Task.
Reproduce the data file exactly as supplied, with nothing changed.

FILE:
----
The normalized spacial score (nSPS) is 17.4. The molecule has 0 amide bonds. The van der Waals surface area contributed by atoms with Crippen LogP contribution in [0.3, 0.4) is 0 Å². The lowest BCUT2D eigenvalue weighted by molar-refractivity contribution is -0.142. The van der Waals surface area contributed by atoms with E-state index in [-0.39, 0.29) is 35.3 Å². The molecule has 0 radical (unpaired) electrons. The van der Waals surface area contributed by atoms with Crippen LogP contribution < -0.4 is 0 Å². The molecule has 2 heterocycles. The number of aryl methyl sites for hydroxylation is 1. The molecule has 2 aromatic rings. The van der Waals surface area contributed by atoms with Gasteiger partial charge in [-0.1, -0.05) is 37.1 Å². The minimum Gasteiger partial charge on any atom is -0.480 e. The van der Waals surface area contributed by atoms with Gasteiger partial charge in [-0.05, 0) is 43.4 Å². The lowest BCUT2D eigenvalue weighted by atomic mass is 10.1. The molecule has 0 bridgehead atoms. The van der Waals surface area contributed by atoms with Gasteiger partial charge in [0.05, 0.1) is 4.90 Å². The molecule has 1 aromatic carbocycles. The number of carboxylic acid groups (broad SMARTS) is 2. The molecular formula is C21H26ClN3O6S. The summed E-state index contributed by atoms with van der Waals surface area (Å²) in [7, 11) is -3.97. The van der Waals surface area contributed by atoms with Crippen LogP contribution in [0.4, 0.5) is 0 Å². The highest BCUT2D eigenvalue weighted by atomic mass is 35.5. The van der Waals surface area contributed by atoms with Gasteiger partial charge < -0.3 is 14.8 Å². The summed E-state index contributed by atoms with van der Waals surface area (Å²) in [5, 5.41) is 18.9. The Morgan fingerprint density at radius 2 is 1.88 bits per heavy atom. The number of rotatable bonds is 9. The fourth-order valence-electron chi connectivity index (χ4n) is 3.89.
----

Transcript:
The normalized spacial score (nSPS) is 17.4. The molecule has 0 amide bonds. The van der Waals surface area contributed by atoms with Crippen LogP contribution in [0.3, 0.4) is 0 Å². The lowest BCUT2D eigenvalue weighted by molar-refractivity contribution is -0.142. The van der Waals surface area contributed by atoms with E-state index in [-0.39, 0.29) is 35.3 Å². The molecule has 0 radical (unpaired) electrons. The van der Waals surface area contributed by atoms with Crippen LogP contribution < -0.4 is 0 Å². The molecule has 2 heterocycles. The number of aryl methyl sites for hydroxylation is 1. The molecule has 2 aromatic rings. The van der Waals surface area contributed by atoms with Gasteiger partial charge in [-0.1, -0.05) is 37.1 Å². The minimum Gasteiger partial charge on any atom is -0.480 e. The van der Waals surface area contributed by atoms with Gasteiger partial charge in [-0.05, 0) is 43.4 Å². The lowest BCUT2D eigenvalue weighted by atomic mass is 10.1. The molecule has 0 bridgehead atoms. The van der Waals surface area contributed by atoms with Gasteiger partial charge in [0.05, 0.1) is 4.90 Å². The molecule has 1 aromatic carbocycles. The number of carboxylic acid groups (broad SMARTS) is 2. The molecular formula is C21H26ClN3O6S. The summed E-state index contributed by atoms with van der Waals surface area (Å²) in [7, 11) is -3.97. The van der Waals surface area contributed by atoms with Crippen LogP contribution in [0.4, 0.5) is 0 Å². The highest BCUT2D eigenvalue weighted by atomic mass is 35.5. The van der Waals surface area contributed by atoms with Gasteiger partial charge < -0.3 is 14.8 Å². The summed E-state index contributed by atoms with van der Waals surface area (Å²) in [5, 5.41) is 18.9. The Morgan fingerprint density at radius 2 is 1.88 bits per heavy atom. The number of rotatable bonds is 9. The fourth-order valence-electron chi connectivity index (χ4n) is 3.89.